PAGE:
The goal of a brain-computer interface (BCI) is to enable communication by pure brain activity without neural and muscle control. However, the practical use of BCIs is limited by low information transfer rate. Recently, code modulation visual evoked potential (c-VEP) based BCIs have exhibited great potential in establishing high-rate communication between the brain and the external world.
This study aims at exploring a more effective modulation code than the commonly used pseudorandom M sequence for c-VEP based BCIs (c-VEP BCIs) in order to increase the detection accuracy of stimulus targets and the resulting information transfer rate.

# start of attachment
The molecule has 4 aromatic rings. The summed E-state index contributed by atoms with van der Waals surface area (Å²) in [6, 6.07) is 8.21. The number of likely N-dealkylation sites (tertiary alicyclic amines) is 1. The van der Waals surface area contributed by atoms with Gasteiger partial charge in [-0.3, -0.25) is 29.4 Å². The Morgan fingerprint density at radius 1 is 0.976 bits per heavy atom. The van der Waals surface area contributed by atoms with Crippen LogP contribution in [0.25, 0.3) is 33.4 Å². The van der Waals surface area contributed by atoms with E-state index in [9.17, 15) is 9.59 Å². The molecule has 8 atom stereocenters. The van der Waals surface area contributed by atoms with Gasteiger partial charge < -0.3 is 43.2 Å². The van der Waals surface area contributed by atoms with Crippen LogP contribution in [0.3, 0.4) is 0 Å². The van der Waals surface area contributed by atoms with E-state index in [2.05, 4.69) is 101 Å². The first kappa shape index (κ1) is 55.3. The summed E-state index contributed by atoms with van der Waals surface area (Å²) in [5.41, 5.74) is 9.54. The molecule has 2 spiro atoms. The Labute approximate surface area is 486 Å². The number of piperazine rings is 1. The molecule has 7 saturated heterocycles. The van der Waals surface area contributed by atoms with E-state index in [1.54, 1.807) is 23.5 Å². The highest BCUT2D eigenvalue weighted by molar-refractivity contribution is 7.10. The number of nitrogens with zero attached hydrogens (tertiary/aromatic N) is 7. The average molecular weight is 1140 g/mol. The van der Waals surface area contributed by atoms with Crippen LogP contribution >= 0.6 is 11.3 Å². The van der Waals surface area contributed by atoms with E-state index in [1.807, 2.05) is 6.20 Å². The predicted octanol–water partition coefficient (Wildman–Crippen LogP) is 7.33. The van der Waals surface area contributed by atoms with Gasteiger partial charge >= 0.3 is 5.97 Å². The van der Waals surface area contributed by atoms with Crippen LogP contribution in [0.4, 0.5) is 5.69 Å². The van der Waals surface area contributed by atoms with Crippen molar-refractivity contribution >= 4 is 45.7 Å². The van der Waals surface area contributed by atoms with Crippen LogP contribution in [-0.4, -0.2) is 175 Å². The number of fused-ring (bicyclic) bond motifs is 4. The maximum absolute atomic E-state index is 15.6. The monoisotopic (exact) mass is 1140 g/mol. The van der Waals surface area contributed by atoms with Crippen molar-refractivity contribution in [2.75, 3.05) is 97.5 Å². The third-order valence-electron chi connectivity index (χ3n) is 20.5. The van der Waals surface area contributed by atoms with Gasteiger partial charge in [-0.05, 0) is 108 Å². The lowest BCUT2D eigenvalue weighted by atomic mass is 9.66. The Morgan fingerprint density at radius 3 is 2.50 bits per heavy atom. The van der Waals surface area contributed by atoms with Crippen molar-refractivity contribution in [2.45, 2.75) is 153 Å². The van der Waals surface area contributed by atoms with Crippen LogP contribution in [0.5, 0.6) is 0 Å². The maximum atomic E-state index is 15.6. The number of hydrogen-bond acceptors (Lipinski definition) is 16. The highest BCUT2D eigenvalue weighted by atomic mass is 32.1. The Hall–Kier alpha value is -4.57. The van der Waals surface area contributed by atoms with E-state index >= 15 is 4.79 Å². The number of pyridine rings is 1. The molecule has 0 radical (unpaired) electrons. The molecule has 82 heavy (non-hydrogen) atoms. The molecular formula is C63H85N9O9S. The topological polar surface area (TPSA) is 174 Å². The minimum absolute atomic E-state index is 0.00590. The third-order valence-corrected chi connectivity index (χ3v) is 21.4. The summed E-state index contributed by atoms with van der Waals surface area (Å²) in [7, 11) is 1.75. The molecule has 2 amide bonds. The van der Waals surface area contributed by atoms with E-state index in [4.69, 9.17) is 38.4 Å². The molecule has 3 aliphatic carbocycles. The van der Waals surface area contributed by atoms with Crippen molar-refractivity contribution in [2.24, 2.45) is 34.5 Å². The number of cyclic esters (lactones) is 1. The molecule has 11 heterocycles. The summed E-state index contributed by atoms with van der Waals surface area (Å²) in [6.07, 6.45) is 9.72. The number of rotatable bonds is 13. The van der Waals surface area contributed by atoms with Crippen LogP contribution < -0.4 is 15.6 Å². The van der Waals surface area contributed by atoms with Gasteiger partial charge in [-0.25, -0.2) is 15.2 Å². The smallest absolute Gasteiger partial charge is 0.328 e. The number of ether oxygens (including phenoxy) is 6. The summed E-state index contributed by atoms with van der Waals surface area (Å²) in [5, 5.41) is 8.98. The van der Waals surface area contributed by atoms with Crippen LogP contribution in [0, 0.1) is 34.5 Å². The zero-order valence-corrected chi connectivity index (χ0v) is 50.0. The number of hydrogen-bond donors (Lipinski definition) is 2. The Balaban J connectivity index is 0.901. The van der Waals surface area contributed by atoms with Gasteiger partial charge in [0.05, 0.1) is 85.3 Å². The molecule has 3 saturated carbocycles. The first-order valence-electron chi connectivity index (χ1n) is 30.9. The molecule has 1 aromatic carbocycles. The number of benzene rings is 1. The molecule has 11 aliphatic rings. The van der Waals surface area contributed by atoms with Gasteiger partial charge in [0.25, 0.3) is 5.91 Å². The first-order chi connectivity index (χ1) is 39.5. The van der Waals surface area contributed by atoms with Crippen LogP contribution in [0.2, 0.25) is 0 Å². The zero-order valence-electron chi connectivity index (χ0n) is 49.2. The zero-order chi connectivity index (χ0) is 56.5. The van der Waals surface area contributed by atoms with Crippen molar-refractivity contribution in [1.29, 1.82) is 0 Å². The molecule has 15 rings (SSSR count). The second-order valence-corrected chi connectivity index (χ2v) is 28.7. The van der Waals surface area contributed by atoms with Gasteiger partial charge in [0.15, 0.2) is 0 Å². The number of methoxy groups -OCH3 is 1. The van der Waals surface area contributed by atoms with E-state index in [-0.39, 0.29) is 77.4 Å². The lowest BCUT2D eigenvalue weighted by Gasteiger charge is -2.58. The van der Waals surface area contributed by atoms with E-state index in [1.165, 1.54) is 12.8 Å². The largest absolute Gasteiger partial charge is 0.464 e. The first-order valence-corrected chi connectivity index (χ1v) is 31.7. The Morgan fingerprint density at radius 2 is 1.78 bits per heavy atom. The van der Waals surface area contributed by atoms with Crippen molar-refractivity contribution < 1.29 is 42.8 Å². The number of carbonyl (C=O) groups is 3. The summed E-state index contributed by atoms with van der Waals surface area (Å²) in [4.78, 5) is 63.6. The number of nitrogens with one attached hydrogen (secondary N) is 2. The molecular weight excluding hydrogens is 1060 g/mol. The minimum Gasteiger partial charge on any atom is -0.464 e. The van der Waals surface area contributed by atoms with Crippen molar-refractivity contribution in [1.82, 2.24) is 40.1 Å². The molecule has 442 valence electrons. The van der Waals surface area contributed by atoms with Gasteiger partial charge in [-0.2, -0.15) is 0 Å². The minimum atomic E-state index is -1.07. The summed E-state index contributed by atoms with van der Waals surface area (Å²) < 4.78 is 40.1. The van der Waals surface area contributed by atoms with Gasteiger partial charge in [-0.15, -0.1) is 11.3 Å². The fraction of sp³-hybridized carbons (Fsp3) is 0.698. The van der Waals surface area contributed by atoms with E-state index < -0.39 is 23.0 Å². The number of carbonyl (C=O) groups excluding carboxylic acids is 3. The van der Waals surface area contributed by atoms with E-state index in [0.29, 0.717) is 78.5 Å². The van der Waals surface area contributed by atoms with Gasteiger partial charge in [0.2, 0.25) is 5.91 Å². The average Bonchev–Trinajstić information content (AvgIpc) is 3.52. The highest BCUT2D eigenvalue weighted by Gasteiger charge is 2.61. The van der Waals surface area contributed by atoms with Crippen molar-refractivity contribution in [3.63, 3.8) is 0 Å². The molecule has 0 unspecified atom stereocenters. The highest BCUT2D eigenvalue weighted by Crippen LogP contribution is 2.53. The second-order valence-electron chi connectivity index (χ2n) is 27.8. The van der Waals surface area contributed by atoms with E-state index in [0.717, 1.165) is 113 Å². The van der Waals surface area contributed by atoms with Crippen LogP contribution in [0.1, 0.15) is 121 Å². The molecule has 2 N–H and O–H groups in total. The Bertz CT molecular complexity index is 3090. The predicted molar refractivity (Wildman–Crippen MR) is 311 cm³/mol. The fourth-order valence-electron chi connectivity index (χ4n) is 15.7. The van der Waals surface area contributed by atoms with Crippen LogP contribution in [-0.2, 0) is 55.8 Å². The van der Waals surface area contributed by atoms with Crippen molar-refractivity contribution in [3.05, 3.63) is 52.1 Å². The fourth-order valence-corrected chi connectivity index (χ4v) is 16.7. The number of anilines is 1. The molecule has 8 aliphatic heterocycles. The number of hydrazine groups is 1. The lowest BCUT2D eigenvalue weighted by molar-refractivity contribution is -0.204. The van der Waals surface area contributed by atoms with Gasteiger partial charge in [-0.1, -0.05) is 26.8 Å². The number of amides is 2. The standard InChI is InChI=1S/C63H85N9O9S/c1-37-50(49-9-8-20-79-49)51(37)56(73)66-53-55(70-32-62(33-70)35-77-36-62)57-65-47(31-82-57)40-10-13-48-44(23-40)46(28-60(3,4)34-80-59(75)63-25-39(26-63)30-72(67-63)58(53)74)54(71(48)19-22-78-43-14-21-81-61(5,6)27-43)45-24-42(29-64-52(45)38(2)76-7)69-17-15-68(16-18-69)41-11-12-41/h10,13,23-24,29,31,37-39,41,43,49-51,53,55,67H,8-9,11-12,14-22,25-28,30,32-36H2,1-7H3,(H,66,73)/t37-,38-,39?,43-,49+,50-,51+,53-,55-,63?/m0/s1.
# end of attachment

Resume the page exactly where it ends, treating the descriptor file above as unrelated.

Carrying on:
Golay complementary sequence pair is used for constructing the modulation code of c-VEP BCIs due to their superior autocorrelation property. The modulation code is created by concatenating a pair of Golay complementary sequences. Sixteen target stimuli are modulated by the Golay code and its time shift versions.
Through offline analysis on data recorded from seven subjects and online test on five subjects, the Golay code modulated BCI yielded higher detection accuracy and information transfer rate than those achieved by M sequence.
The Golay code modulated BCI demonstrates a high performance compared with the M sequence modulated systems, and it is applicable to persons with motor disabilities.
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